Oh, seeing people change and how their lives open up, telling me how much better they're doing with their spouse or how much better they're doing in life. Those times I find extremely rewarding.
If there was one pearl of wisdom you could give a new client coming to therapy, what would you say?
Well, you're very fortunate to be going on this trip of self-understanding. That's all that I think about. That's pretty trite, but nonetheless that's what I sense.
Is psychotherapy dying?
Oh, I think it's in definite trouble. But I think there will always be people around like you and me who really want to help. I can't imagine the desire for self-understanding is going to disappear. I have a hunch that certain trends come in various waves. Certainly CBT is so much in vogue right now.
Someone's got to do some more research, but I would really like to know: when a CBT therapist really gets distressed, who does he go see? I just have a strong sense it's not another CBT therapist. I think he wants to go out and search for somebody who's wise and can help him explore deeper levels. There's probably psychotherapy research out there that I haven't read, but it would be interesting to know that. If you come across the data let me know. I certainly see a lot of them in therapy.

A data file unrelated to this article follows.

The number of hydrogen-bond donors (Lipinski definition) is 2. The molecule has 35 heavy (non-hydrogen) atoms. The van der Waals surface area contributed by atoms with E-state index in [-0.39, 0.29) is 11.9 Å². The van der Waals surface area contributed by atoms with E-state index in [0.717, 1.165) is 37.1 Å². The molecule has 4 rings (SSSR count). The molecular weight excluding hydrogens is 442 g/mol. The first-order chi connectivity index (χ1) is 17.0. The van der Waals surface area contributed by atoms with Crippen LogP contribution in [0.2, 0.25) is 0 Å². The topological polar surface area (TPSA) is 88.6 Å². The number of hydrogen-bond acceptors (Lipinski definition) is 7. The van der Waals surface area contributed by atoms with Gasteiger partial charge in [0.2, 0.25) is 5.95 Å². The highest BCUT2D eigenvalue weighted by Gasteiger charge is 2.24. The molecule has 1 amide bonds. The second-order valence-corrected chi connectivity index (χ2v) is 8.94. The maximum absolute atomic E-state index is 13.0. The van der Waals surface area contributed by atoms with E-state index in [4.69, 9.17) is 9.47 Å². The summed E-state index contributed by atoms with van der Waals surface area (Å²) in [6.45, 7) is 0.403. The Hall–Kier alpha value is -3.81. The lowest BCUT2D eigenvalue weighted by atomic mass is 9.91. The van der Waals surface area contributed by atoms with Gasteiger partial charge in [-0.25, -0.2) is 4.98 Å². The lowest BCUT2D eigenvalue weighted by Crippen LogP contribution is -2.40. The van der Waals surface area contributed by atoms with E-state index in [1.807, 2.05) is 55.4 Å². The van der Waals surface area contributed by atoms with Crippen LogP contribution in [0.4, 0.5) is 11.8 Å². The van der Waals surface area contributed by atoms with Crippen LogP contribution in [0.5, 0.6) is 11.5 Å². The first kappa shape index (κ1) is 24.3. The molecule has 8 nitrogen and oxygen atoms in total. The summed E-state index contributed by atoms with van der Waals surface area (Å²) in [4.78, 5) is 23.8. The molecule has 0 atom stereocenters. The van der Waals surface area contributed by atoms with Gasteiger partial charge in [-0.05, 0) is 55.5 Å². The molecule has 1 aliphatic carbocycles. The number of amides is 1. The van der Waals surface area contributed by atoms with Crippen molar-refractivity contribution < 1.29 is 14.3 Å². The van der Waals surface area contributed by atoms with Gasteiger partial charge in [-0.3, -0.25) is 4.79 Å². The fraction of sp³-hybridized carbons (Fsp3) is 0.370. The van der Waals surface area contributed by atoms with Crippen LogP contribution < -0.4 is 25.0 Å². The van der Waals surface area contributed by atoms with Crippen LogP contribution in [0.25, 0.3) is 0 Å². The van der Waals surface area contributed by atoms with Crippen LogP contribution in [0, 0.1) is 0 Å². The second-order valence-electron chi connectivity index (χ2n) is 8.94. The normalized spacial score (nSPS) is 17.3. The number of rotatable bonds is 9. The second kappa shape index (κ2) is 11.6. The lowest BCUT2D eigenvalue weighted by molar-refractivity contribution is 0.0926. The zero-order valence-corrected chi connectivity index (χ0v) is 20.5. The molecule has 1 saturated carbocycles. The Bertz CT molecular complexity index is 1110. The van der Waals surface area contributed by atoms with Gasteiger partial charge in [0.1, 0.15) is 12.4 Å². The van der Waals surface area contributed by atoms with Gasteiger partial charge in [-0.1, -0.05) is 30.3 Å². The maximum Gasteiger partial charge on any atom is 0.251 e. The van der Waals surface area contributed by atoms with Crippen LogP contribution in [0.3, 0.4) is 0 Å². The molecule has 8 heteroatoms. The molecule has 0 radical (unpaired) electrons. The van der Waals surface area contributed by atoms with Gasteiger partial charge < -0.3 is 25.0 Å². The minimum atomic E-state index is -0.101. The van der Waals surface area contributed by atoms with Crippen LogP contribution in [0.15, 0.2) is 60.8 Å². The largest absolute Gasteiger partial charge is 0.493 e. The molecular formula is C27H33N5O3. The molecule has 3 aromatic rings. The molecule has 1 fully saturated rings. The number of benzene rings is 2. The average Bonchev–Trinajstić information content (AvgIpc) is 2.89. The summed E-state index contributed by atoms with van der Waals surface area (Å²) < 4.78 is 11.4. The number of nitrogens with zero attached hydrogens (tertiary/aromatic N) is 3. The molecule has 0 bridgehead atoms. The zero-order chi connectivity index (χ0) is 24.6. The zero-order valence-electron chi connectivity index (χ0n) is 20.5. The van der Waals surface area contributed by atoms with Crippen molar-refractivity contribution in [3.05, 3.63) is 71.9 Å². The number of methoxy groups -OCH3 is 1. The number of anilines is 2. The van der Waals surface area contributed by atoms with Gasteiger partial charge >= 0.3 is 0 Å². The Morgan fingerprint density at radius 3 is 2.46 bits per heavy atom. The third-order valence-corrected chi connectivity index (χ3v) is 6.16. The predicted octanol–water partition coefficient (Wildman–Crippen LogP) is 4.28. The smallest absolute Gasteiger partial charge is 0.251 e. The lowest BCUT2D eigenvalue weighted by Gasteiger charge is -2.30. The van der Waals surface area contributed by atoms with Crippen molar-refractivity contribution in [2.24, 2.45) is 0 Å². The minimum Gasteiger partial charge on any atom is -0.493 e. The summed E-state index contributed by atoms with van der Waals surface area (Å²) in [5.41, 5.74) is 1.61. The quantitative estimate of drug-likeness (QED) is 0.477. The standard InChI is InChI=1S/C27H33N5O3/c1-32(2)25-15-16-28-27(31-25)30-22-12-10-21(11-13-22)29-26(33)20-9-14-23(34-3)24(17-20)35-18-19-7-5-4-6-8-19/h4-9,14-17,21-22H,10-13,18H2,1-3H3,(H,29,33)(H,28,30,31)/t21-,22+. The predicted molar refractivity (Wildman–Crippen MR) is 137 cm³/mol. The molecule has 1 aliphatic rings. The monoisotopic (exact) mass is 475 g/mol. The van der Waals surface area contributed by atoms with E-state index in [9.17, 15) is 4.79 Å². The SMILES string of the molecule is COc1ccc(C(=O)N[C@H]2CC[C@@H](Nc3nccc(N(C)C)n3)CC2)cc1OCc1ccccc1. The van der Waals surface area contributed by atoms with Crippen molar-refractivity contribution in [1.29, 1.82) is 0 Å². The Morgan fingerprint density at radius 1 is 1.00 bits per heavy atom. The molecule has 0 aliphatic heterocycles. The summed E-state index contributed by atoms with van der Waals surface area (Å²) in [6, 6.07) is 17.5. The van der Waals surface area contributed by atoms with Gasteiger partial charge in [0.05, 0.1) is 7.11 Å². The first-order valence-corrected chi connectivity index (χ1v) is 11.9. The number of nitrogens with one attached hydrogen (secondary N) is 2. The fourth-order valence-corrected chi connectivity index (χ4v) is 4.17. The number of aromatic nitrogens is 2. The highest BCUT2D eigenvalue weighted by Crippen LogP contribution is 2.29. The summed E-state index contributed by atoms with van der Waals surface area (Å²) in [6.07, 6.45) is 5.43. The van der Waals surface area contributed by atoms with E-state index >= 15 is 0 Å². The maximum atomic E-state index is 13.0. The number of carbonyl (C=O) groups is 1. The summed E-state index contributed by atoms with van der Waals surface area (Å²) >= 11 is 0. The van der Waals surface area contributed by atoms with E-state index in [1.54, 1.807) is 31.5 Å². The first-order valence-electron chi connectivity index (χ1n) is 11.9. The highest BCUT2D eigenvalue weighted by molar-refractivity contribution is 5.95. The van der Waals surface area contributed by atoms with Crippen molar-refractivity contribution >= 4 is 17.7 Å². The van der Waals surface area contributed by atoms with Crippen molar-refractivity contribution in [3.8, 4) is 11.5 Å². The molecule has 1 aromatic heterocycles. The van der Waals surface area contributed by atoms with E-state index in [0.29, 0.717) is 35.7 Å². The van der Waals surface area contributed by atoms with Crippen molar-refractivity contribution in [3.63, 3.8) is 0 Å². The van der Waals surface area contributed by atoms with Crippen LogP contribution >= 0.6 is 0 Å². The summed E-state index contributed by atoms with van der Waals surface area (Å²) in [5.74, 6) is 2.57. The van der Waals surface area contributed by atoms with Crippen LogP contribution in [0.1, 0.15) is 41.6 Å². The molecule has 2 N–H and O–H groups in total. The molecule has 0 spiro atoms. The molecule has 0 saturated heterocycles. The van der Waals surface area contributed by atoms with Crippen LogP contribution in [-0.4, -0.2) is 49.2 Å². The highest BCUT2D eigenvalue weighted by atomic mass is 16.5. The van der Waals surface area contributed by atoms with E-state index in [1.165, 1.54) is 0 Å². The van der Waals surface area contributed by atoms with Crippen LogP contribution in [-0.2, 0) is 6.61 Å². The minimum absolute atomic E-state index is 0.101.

People in grad school are so sorry they're not getting any exposure to dynamic therapy. It would have been such a great opportunity for clinical psychology to come to the fore here and they've gotten caught up in the marketplace in a different way but in the same way that psychiatry does now. So now you're seeing a lot of the marriage and family counselors who are taking more advantage of this. This group of students I've been working 15 years, they're all MFT's and they're such good therapists.
The rest of Irvin Yalom's interview can be found here and here. I'll wrap up the Seven Questions with my own responses, a summary and conculsions.